Elsewhere in the West, the other contending clubs will have to adapt or die in response to Chicago’s shots across the bow. Bob Murray and his Anaheim Ducks are back with a vengeance after they began the season with a dormant offense that has awakened with a roar and now has opponents fleeing in abject terror. Murray has a plethora of defensemen that he can dangle to get forward help back with. Could 2013 third overall pick Jonathan Drouin be SoCal-bound for someone like Sami Vatanen? Tampa GM Steve Yzerman has said he wants immediate help back, mainly in the form of a talented right-shooting defenseman with some retainability (read: not a rental). Drouin has been a monumental disappointment to date, but you have to admit- the thought of plugging him in with Ryan Getzlaf and Corey Perry must have Murray (and Bruce Boudreau) licking their chops. Those offensive issues early on? Might be a thing of the past if Drouin ends up on that roster and starts realizing his immense potential.

The Kings are…well…the Kings. They’re already a dangerously lethal group- all they have to do is get into the playoffs. You just know that Dean Lombardi will find a way to slide in and acquire some difference-making player under the wire like he did two years ago with Marian Gaborik. We’ll have fun waiting to see what he does. Scuderi’s a nice start, but more is coming.

This leaves the Doug Armstrong-led St. Louis Blues. They looked unstoppable early on, but have taken some hits with injuries and can’t match their nemesis Blackhawks on paper if the season ended today. Luckily, they got star defenseman Alex Pietrangelo back today in a much-needed win over the sinking Carolina Hurricanes (who dealt captain and franchise face Eric Staal to the Rangers today for a prospect and a pair of second-round picks and looked like a rudderless ship for it) and he provided a multi-point game with five blocked shots to go with, as Jake Allen shook off a couple of early goals. This took place just after the ‘Hawks gave all of us perhaps a glimpse of what will come in early June when Chicago defeated the Washington Capitals at the United Center.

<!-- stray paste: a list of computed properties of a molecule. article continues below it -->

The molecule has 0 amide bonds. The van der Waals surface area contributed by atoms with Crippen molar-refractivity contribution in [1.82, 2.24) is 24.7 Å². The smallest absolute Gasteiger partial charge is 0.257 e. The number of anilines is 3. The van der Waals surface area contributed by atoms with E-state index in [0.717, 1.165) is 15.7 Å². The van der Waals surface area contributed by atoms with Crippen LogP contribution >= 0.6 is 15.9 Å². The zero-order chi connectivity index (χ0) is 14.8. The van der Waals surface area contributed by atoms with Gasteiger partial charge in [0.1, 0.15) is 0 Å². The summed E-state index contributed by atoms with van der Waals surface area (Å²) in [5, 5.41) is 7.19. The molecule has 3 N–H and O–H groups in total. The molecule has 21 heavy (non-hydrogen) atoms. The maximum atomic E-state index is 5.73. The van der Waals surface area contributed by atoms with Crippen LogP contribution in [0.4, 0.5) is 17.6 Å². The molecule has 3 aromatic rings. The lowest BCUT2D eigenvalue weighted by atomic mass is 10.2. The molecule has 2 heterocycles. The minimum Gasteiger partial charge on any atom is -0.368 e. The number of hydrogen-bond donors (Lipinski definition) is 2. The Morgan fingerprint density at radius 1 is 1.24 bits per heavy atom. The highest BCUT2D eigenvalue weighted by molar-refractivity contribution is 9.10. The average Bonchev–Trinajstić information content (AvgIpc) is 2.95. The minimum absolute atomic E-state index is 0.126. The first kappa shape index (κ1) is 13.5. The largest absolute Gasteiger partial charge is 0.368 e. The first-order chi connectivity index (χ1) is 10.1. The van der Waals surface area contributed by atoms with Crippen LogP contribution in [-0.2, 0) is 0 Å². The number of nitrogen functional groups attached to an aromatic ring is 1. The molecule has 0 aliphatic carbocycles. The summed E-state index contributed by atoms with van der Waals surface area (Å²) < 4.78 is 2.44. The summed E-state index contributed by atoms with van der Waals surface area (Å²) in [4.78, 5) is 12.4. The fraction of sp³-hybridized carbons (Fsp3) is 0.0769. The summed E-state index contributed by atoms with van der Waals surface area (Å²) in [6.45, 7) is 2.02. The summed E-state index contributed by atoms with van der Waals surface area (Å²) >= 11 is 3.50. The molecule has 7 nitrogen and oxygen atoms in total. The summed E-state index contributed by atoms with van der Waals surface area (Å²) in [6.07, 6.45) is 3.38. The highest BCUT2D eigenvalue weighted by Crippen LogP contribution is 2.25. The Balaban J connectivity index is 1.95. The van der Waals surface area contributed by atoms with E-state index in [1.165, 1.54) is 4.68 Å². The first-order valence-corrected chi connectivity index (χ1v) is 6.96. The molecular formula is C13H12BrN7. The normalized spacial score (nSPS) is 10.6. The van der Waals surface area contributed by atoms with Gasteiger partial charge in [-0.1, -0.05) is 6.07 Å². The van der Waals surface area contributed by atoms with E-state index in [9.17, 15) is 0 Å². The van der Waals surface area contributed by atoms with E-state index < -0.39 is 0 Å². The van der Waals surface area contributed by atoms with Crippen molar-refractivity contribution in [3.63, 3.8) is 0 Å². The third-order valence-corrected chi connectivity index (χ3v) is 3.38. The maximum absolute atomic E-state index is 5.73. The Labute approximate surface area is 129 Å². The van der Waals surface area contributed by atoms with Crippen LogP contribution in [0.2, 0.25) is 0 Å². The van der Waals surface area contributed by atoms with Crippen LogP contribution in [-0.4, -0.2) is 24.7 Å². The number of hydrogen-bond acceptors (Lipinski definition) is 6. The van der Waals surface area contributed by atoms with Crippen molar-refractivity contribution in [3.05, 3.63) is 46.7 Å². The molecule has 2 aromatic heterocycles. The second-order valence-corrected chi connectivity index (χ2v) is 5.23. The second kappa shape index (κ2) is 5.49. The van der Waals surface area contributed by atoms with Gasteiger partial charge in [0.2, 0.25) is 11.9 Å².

Does anyone in St. Louis think the Blues have a prayer against those guys without some key adds? I’ll hang up and listen to your answer off the air.

But seriously, folks- it’s absurd to think that Armstrong and the Blues aren’t sweating right now. The clock is ticking…Alexander Steen is out for several weeks if not longer, and who’s to say how effective he’ll be when he gets back? A Brian Elliott injury forced them to trade for an experienced backup (I almost said capable- but even that might be a stretch) in Anders Nilsson from Edmonton. One guy the Blues could definitely benefit from adding is Eriksson. The question is- are the Blues serious about competing for Lord Stanley *this* year or are they willing to go through another early exit and disappointing spring and long offseason? (EDIT- The Blues are tight against the cap and that’s limiting Armstrong’s freedom of maneuver for sure, but the best in the biz find ways to get creative…see Bowman, Stan. I don’t think Blues fans will be in much of a forgiving mood if that’s the excuse trotted out after another postseason dud, but that’s just me.)

With that in mind, here are some current scenarios revolving around Eriksson. One thing is certain: by this time tomorrow, we’ll know that he’s still on the Boston roster. Or he won’t be. For everything in between, get ready for the final hours of the Loui watch.

Why Eriksson will be traded: Sweeney is smart enough to be playing long ball. As a former NHL defender with more than 1,000 career games at the highest level, he understands the importance of a strong defense and he undoubtedly knows that Boston’s current group on ‘D’ is nowhere near what is needed to contend.